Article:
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The Houston Ballet Brings Paris to Its Feet

The collaboration with pianist Lang Lang left viewers breathless.

In contrast, immediately after, we get the startlingly simple "Nocturne in F," a profoundly affecting pas de deux with Ian Casady and Jessica Collado. Gem-like, the dance is a little novella as gestures as easy as a hand put out to the side by the elfin Collado and then mirrored by masculine Casady speak mysteriously of love newly discovered. Without bravura but with deceptive plainness, the two meet as equals: ethereal and down-to-earth. Later, the rugged James Gotesky and lithe Melody Mennite, as more experienced lovers perhaps, acrobatically enhance "Etude No. 3" with spiral lifts and daring twists around his neck. He holds her high, recumbent like an odalisque, but as she is brought down she melts in a glance so perfectly timed and executed that we've gone beyond dance, gesture and music into pure expressiveness.

For all the musicality on prodigious display, the evening provided the best chance to see HB dancers not often showcased. Everyone shines. Corps members Derek Dunn, a multiple prize winner in international competitions for young dancers, and Brian Waldrep are revelations. In his thrilling solo to "Ballade No. 1," Dunn, compact and fluid, displays flawless technique within a silky, flowing line. He expands onstage. Tall and regal, Waldrep is definitely a prince-in-training, commanding the stage with presence. His partnering of the radiant Katharine Precourt — she of the six-o'clock arabesque — in "Etude No. 7" is replete with masculine grace and unalloyed star power. Demi soloists Nozomi Iijima, with her chic pixy look and immaculate technique, and Charles-Louis Yoshiyama, full of youthful ardor and facility, blaze together in total sync in "Ballade No. 2." After complementing each other, it's a sad surprise when she twirls into the wings, leaving him bereft. Soloist Lauren Strongin, partnered by the ever-amazing Connor Walsh in "Andante spianato," exudes an almost seamless liquidity in her extensive bourrées prior to becoming weightless in his arms. Demi soloist Allison Miller could easily be one of the ancient Three Graces with her heavenly detailed and nuanced performances in the moonlit-tinged, dramatic "Ballade No. 4" and the pyrotechnical "Grande Polonaise."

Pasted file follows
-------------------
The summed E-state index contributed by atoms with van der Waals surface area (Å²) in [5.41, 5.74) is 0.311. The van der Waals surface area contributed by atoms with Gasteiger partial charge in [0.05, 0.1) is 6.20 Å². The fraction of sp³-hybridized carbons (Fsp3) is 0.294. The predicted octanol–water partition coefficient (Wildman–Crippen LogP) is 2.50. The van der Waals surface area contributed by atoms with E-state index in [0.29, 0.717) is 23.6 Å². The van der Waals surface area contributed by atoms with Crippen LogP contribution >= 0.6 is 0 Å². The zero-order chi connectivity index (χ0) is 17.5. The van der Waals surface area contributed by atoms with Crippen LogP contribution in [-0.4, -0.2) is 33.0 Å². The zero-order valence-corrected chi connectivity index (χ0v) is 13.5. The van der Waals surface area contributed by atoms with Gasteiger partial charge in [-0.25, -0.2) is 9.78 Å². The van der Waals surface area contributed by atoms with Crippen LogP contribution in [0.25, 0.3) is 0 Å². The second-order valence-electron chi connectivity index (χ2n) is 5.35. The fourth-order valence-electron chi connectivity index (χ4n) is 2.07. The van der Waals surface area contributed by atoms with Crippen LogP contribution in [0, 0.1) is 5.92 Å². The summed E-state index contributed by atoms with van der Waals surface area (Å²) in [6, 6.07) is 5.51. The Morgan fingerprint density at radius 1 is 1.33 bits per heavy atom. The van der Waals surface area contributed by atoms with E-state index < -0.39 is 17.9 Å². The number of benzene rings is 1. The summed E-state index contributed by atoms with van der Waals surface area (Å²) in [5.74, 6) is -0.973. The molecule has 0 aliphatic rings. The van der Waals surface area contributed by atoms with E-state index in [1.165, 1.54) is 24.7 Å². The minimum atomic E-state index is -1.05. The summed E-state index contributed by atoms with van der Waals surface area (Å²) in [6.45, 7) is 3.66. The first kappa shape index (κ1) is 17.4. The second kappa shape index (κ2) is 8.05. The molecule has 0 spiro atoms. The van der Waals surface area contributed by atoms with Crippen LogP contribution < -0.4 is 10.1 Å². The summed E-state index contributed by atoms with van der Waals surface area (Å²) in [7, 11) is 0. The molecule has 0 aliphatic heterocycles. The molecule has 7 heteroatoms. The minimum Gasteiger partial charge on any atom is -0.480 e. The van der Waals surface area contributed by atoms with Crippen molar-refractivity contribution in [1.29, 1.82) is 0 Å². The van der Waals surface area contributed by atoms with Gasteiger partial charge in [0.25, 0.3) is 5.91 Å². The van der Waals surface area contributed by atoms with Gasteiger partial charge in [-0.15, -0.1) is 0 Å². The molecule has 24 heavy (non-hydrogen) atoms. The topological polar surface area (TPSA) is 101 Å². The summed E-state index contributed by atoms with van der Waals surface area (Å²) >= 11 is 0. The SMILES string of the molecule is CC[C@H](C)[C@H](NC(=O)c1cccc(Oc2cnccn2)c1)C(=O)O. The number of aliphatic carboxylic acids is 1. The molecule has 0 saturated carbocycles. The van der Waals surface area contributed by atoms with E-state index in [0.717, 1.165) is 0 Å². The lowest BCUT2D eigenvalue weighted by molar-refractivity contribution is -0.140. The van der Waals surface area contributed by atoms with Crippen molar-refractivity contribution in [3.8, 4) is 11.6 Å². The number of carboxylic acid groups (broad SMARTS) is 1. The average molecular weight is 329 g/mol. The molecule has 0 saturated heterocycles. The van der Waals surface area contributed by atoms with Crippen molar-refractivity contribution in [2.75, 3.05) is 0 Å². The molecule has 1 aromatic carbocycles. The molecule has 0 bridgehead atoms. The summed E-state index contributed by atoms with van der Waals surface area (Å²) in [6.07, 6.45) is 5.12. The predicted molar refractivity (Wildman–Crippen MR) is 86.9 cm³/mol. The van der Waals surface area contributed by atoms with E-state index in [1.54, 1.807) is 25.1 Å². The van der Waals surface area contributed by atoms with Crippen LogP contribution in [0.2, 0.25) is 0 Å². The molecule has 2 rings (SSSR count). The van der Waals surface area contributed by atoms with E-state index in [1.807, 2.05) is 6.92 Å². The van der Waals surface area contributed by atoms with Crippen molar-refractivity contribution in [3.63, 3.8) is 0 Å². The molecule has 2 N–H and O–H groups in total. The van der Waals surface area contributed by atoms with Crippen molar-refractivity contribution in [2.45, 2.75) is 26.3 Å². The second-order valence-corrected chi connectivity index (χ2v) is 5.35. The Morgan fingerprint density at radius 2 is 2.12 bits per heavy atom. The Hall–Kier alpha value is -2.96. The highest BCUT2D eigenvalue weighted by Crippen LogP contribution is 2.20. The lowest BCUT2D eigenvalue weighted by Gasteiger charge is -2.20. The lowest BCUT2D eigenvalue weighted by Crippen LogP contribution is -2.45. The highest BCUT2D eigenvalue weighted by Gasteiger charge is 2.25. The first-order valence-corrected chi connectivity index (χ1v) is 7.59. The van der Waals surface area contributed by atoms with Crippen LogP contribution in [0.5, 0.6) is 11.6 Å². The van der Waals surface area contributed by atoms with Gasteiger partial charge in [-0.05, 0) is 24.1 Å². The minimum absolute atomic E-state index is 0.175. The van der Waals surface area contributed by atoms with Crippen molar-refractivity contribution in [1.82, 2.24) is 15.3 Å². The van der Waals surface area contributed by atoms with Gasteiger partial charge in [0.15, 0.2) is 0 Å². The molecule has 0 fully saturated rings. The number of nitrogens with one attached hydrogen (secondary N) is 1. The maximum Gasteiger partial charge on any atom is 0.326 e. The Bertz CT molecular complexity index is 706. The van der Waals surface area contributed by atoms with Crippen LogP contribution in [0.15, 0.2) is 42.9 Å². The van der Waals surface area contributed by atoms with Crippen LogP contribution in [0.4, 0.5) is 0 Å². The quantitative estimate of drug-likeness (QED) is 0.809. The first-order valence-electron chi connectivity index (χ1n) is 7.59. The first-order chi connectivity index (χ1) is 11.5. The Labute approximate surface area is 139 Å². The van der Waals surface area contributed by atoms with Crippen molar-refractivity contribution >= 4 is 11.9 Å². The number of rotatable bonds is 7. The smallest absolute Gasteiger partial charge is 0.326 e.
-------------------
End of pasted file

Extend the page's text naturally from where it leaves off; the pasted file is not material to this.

Emitting effortless charm, Joseph Walsh waltzes solo to "Waltz No. 19" while he glints and sets off soft Hussar sparks, like a gallant soldier on leave.

Recently promoted principal Karina Gonzalez awes with expansive, emotional dancing in "Nocturne in C minor." Partnered lovingly by Casady, who's incapable of making a non-virile move, she is swept into the music's haunting melancholy. In the final lift, she stretches her arm up and up, reaching out for benediction or into the infinite. The couple wafts offstage, slowly adrift on Chopin's rhapsodic melody, elegantly played by Lang Lang and gloriously set into movement by Welch.

The French were on their feet. And the Houstonians, who were fortunate to be there in the audience, wept in gratitude for their magnificent Houston Ballet.

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